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Animal care provider, Pets At Home, has seen a boost as pet owners stock up on supplies in the current crisis, leading to a share price rise of 1.3 per cent.
The group which owns pet superstores, veterinary clinics and grooming shops, revealed it expects its underlying pre-tax profit to be above market expectations of £92m-£97.1m. It did warn though that it expects lower revenues for the start of next year as it has had to close grooming rooms and restrict veterinary clinics to emergency opening only, in line with government guidelines.
With shares now standing at 238.60p, at the time of writing, could the pet superstore be barking up the right tree when this pandemic is over?
For the majority of the fourth quarter, Pets at Home was trading in line with expectations but as the coronavirus situation developed it says it saw a sales boom. It says its supply chain disruption has been kept to a minimum and new customer acquisition channels coupled with an increase in average customer spend has boosted its figures. The Pet Superstore boasts total liquidity, including cash of £160m and most of its £248m credit facility currently remains undrawn. Current Chief Executive, Peter Pritchard, has done a good job of turning the once-struggling pet brand around in recent times, and with its current price at a 19 per cent discount to its previous high of this year, some analysts think it could be a bargain worth snapping up.
EasyJet’s shares have plummeted after grounding its entire fleet and agreeing to furlough its cabin crew for two months.
Like all airlines, the budget carrier has been hit hard by coronavirus travel restrictions and it also revealed this week that it has no debt re-financing due until 2022. The budget airline’s prolific founder and major shareholder, Stelios Haji-Ioannnou, has also demanded that EasyJet cancels a £4.5 bn Airbus order for planes which he describes as ‘the main risk to survival of the company.”
So, is EasyJet destined for a crash landing, or is now a good entry point for investors hoping for a post-pandemic take-off?
It’s worth noting that, before coronavirus, EasyJet was in a strong position – its passenger numbers and revenue for Q1 were up on Q1 2019 and its balance sheet looks relatively healthy with $1.6 bn in cash and an undrawn credit facility of $500m. Hargreaves Lansdowne point out however that with a net debt position of $326m, as of September 2019, this leaves it with less cash on hand than many of its peers.
Ultimately, airlines are at the mercy of the length of the current pandemic and fluctuating oil prices and even EasyJet’s CEO, Johan Lundgren has said that airlines ‘face a precarious future’. In the long-term the budget carrier may recover well but it is a tough call for investors with turbulence almost guaranteed in the short to medium term.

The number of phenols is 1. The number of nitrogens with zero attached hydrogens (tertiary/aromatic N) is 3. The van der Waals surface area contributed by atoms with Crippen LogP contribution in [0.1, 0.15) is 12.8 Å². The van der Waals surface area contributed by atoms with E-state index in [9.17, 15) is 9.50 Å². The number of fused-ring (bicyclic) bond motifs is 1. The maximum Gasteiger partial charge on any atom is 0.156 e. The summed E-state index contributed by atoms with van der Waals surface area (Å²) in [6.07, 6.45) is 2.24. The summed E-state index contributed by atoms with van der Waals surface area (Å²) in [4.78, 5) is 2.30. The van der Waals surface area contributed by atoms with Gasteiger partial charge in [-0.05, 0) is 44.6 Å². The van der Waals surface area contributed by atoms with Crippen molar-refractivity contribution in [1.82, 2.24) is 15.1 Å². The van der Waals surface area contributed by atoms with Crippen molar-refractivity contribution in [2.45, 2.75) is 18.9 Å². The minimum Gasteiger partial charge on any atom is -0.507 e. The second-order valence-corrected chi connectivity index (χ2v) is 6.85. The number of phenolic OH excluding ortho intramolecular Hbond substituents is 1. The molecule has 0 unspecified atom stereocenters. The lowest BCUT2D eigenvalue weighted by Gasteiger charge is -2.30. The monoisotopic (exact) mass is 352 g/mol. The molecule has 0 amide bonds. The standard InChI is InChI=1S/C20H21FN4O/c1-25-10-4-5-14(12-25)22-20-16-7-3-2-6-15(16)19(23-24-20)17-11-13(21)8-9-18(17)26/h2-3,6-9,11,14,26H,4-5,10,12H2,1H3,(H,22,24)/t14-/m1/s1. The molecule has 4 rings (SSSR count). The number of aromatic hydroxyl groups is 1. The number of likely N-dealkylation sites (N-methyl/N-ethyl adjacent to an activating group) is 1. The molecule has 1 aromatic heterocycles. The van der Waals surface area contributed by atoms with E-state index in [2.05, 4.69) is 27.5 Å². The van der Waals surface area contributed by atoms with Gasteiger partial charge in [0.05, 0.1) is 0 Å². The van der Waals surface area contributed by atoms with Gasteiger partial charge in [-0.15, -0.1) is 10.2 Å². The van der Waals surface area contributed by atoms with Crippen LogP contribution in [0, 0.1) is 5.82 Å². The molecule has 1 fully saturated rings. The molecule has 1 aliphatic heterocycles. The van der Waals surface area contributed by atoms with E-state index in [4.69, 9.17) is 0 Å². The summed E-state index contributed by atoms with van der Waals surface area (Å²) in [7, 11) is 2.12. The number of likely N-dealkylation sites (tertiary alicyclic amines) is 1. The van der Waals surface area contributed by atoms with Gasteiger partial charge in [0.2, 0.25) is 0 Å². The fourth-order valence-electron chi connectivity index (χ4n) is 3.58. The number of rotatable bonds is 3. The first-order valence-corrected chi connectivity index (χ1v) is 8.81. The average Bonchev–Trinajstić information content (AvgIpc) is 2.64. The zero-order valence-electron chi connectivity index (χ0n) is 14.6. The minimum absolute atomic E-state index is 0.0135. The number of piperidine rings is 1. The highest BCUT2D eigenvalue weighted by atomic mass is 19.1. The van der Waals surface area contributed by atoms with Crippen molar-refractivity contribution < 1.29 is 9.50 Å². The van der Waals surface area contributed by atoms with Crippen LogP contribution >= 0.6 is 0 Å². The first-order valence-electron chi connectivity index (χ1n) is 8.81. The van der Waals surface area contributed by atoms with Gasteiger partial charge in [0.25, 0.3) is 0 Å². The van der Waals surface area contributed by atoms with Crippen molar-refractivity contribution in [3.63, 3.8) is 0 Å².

Over 50s provider Saga saw its share price fall by more than five per cent as it warned of the repercussions of its cruises and holidays being postponed for six months.
The insurance provider and cruise operator has its niche in the ‘silver surfer’, 50 and up market but it has been adversely affected by the suspension of its cruises in the current pandemic. It warned that if holidays were put on hold for as long as six months, which is a possibility, its full year revenue for that arm of the business could be down by as much as 65 per cent.
Saga has suspended its dividend and drawn down a £50m credit facility in a bid to ride out the crisis, as well as saying it will apply for a debt holiday till the 31 March 2021. On a positive note, Chief Executive Euan Sutherland said its insurance division remains ‘largely unaffected by Covid-19.” Its insurance division had taken a hammering in recent years with many fearing that the rise of comparison sites and influx of competitors on the market meant that Saga was failing to appeal to the younger end of its 50-plus demographic anymore. Putting coronavirus aside though, its insurance sector was showing some signs of picking up with the sale of £320,000 three-year fixed price policies.
While the company has a strong liquidity position with £92 million in cash and £15 million earmarked for a cost reduction plan, analysts are not optimistic about the impact of the current pandemic. David Madden from CMC markets said: “The Saga share price has dropped by more than 90% since the company floated on the stock market in 2014. Given the almighty demand shock due to the health emergency, the group is likely to struggle in the medium-term.”
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